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National Security Strategy 2001

The Federal Government, in coordination with state and local authorities, will respond rapidly and decisively to any terrorist incident in the United States involving WMD. Increased preparedness at home is critical to defending against, and responding to, such unconventional threats. The Administration developed a Five-Year Interagency Counterterrorism and Technology Crime Plan to address these issues.
Established in 1998, a standing Weapons of Mass Destruction Preparedness Interagency Working Group, chaired by the National Coordinator, addresses current and future requirements of local, state, and federal authorities that are directly responsible for the WMD crisis and consequence management efforts. In coordinating the interagency process and cooperation between these three levels of government, several initiatives are now in place to better prepare the United States against a WMD incident. These initiatives include equipping and training first responders in the 157 largest metropolitan areas across the nation to prepare for, and defend against, chemical, biological, or nuclear weapons of mass destruction attacks; renovating the public health surveillance system; and establishing civilian medical stockpiles of vaccines and antibiotics.

Critical Infrastructure Protection
An extraordinarily sophisticated information technology (IT) infrastructure fuels America’s economy and national security. Critical infrastructures, including telecommunications, energy, finance, transportation, water, and emergency services, form a bedrock upon which the success of all our endeavors — economic, social, and military — depend. These infrastructures are highly interconnected, both physically and by the manner in which they rely upon information technology and the national information infrastructure. This trend toward increasing interdependence has accelerated in recent years with the advent of the Information Age.
At the same time that the IT revolution has led to substantially more interconnected infrastructures with generally greater centralized control, the advent of “just in time” business practices has reduced margins for error for infrastructure owners and operators. In addition, the trend toward deregulation and growth of competition in key infrastructures has understandably eroded the willingness of owners and operators to pay for spare capacity that traditionally served a useful “shock absorber’ role in cushioning key infrastructures from failures. Finally, the increase in the number of mergers among infrastructure providers has increased the pressure for further reductions in spare capacity as managers seek to reduce overhead and wring “excess” costs out of merged companies.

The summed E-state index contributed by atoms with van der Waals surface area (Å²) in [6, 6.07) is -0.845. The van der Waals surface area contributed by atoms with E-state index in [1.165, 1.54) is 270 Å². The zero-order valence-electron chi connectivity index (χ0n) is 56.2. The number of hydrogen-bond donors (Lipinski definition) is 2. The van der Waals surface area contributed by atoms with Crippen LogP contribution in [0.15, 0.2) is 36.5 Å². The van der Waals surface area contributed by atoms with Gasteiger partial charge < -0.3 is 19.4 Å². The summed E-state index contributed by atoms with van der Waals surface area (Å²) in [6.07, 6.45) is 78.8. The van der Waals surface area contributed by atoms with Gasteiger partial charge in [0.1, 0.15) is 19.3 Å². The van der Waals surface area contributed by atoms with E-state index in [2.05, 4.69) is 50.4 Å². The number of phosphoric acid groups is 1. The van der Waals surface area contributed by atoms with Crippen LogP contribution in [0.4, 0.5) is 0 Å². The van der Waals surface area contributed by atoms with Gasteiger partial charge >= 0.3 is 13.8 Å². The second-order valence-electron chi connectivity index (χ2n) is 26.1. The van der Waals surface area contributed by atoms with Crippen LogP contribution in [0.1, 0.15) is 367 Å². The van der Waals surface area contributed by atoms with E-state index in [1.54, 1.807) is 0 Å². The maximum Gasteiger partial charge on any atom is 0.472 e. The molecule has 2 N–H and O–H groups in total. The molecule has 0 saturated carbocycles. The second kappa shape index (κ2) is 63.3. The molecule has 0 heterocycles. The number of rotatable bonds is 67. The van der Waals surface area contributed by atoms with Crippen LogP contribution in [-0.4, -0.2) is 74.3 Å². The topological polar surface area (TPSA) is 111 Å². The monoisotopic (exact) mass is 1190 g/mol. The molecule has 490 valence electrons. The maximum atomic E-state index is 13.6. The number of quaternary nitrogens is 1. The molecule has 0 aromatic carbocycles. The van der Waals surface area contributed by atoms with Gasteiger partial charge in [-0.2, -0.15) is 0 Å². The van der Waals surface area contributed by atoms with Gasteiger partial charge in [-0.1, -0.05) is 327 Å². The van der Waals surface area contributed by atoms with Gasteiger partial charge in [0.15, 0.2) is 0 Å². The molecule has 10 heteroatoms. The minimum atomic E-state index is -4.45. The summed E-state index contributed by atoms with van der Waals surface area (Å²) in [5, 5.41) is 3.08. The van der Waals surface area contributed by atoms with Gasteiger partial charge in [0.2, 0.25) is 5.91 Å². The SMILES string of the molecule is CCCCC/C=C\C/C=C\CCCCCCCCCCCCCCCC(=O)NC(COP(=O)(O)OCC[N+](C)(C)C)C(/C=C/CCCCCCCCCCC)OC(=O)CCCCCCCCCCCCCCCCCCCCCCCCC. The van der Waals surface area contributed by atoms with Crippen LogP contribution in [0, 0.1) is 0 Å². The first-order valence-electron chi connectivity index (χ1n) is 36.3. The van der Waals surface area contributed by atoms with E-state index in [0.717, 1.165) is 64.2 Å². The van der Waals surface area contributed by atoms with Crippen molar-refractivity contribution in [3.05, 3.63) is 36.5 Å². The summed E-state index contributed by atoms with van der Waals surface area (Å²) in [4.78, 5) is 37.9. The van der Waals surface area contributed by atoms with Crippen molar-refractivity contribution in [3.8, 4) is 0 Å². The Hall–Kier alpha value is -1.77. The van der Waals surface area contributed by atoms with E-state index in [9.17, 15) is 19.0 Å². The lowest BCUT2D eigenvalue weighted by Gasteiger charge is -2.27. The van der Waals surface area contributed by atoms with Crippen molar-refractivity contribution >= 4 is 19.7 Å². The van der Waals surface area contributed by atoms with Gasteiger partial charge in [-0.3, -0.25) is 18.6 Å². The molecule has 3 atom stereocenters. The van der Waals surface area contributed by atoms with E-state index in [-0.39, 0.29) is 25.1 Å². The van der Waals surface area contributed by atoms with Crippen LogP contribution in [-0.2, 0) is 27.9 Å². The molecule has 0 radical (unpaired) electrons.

As with the 1993 World Trade Center bombing, ongoing hostile hacker attacks, and cyber conflicts between China and Taiwan have shown, asymmetric warfare against the United States will likely grow. We must understand the vulnerabilities and interdependencies of our infrastructures, accept that such attacks know no international boundaries, and work to mitigate potential problems.
In January 2000, the President launched the National Plan for Information Systems Protection and announced new budget proposals for critical infrastructure protection. Specific new proposals included the Federal Cyber Systems Training and Education program to offer IT education in exchange for federal service; an intrusion detection network for the Department of Defense and for federal civilian agencies; and the Institute for Information Infrastructure Protection, an innovative public/private partnership to fill key gaps in critical infrastructure protection R&D. The Institute represented part of a 32% increase that were proposed for computer security research and development efforts for the FY 2001 budget.